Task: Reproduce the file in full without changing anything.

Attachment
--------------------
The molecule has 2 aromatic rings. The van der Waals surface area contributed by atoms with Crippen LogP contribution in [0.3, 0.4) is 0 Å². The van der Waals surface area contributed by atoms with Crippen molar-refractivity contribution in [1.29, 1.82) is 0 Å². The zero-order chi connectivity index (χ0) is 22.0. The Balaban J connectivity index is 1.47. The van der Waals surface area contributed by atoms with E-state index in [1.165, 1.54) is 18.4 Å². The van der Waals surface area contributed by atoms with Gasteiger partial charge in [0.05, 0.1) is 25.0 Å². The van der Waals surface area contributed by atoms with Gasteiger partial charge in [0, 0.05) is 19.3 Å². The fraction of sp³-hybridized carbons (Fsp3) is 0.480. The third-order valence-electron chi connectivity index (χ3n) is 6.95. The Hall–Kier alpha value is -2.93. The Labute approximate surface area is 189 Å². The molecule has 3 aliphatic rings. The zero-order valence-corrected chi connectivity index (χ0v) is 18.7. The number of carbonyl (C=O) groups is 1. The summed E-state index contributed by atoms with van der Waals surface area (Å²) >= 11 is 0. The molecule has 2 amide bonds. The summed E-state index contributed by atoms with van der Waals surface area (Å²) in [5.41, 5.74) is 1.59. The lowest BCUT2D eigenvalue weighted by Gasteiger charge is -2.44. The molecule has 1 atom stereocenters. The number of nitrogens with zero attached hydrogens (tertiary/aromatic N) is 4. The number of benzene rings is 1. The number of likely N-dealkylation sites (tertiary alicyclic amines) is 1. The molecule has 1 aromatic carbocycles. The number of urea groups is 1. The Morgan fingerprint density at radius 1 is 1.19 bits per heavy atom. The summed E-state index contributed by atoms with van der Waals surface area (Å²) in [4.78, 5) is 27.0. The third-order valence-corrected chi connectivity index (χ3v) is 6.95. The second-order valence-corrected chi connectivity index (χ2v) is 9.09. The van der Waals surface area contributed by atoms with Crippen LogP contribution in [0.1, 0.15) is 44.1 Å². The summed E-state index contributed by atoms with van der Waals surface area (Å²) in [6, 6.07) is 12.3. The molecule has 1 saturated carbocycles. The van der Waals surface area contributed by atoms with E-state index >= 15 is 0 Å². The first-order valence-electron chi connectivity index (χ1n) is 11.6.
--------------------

The molecule has 2 aromatic rings. The van der Waals surface area contributed by atoms with Crippen LogP contribution in [0.3, 0.4) is 0 Å². The van der Waals surface area contributed by atoms with Crippen molar-refractivity contribution in [1.29, 1.82) is 0 Å². The zero-order chi connectivity index (χ0) is 22.0. The Balaban J connectivity index is 1.47. The van der Waals surface area contributed by atoms with E-state index in [1.165, 1.54) is 18.4 Å². The van der Waals surface area contributed by atoms with Gasteiger partial charge in [0.05, 0.1) is 25.0 Å². The van der Waals surface area contributed by atoms with Gasteiger partial charge in [0, 0.05) is 19.3 Å². The fraction of sp³-hybridized carbons (Fsp3) is 0.480. The third-order valence-electron chi connectivity index (χ3n) is 6.95. The Hall–Kier alpha value is -2.93. The Labute approximate surface area is 189 Å². The molecule has 3 aliphatic rings. The zero-order valence-corrected chi connectivity index (χ0v) is 18.7. The number of carbonyl (C=O) groups is 1. The summed E-state index contributed by atoms with van der Waals surface area (Å²) >= 11 is 0. The molecule has 2 amide bonds. The summed E-state index contributed by atoms with van der Waals surface area (Å²) in [5.41, 5.74) is 1.59. The lowest BCUT2D eigenvalue weighted by Gasteiger charge is -2.44. The molecule has 1 atom stereocenters. The number of nitrogens with zero attached hydrogens (tertiary/aromatic N) is 4. The number of benzene rings is 1. The number of likely N-dealkylation sites (tertiary alicyclic amines) is 1. The molecule has 1 aromatic carbocycles. The number of urea groups is 1. The Morgan fingerprint density at radius 1 is 1.19 bits per heavy atom. The summed E-state index contributed by atoms with van der Waals surface area (Å²) in [4.78, 5) is 27.0. The third-order valence-corrected chi connectivity index (χ3v) is 6.95. The second-order valence-corrected chi connectivity index (χ2v) is 9.09. The van der Waals surface area contributed by atoms with Crippen LogP contribution in [0.1, 0.15) is 44.1 Å². The summed E-state index contributed by atoms with van der Waals surface area (Å²) in [6, 6.07) is 12.3. The molecule has 1 saturated carbocycles. The van der Waals surface area contributed by atoms with E-state index >= 15 is 0 Å². The first-order valence-electron chi connectivity index (χ1n) is 11.6.